The longer you live in New York, the more impatient you become. People honk so you honk. They walk around you so you start walking faster. You weren’t always this way, you were affected by rules (spoken and unspoken) around you.
Good attorneys debate. Practicing Mormons don’t have to have a daily conversations about abstaining from alcohol. Great entrepreneurs grow businesses.
Here’s the thing, if you ask these people who are advocates and practitioners of their respective cultures why they do what they do, their response will be something similar to ‘that’s what people like me do.”
“I work long hours because I’m passionate about what we’re building.” “I’m a friendly person because I believe I can help people.” “I’m a great cook because of how I choose to look at the world.” “I’m a writer, so that’s what I do, write.”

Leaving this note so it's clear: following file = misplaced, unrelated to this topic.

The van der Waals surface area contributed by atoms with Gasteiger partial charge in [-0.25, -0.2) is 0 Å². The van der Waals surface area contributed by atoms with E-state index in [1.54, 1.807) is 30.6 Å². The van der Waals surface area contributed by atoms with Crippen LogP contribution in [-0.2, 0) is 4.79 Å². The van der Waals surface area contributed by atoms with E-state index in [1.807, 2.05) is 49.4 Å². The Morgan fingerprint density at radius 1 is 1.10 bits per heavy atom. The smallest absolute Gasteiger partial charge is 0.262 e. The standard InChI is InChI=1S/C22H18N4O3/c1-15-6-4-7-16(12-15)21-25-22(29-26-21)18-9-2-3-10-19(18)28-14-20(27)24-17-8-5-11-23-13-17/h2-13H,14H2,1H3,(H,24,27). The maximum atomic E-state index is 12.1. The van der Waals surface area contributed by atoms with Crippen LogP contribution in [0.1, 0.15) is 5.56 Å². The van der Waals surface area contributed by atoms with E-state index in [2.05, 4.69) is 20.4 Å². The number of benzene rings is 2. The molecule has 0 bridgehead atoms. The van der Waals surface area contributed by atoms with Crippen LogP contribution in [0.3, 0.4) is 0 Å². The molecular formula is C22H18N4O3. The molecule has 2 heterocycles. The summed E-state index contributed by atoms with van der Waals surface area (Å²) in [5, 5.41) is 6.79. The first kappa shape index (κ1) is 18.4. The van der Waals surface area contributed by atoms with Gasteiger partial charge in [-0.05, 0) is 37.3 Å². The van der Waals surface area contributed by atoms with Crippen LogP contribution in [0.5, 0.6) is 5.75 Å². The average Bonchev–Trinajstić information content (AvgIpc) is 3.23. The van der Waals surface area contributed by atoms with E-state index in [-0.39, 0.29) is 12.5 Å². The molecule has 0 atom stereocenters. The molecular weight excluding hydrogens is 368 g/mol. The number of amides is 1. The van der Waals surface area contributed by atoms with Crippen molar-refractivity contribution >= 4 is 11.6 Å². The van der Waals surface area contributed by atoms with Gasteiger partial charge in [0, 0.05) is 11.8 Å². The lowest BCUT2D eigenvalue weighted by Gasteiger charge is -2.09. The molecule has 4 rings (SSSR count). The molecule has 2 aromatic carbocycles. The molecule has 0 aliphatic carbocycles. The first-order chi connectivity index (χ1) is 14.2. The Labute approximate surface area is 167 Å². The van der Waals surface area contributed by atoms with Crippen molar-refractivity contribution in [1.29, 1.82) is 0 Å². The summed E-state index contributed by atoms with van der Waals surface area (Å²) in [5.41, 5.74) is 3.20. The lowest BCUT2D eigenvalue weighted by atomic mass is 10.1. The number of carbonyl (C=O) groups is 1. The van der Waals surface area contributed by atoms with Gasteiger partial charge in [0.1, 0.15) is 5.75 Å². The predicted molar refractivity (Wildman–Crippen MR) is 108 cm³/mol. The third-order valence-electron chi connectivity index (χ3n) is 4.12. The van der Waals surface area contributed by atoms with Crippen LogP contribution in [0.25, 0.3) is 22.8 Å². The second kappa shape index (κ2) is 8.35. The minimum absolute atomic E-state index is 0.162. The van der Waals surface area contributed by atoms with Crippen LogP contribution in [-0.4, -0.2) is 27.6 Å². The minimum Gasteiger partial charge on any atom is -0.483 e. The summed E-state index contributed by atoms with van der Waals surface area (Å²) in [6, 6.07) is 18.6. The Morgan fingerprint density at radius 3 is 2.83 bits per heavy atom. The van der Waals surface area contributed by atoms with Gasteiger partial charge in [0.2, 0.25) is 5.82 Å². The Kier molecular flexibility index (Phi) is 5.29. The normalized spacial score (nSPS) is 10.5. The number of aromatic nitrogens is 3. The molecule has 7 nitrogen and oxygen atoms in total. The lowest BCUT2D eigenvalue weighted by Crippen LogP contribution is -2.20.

Culture is what defines people and organizations. And culture is happening whether you realize it or not. It’s up to you to define what your culture is and what you want it to become. Without that baseline, culture will happen ‘naturally’ (for better or for worse).
If there is a cultural shift that needs to take place, keep in mind that it’s going to get messy. Your intent, now, needs to be to change culture—which has never been easy.
In so doing, you just might be engaging in best work you of your life. There is no rulebook, map, or checklist when it comes to solving interesting problems. There are iterations, trials, and testing.
So speak up. See the world as it is then choose to make a difference.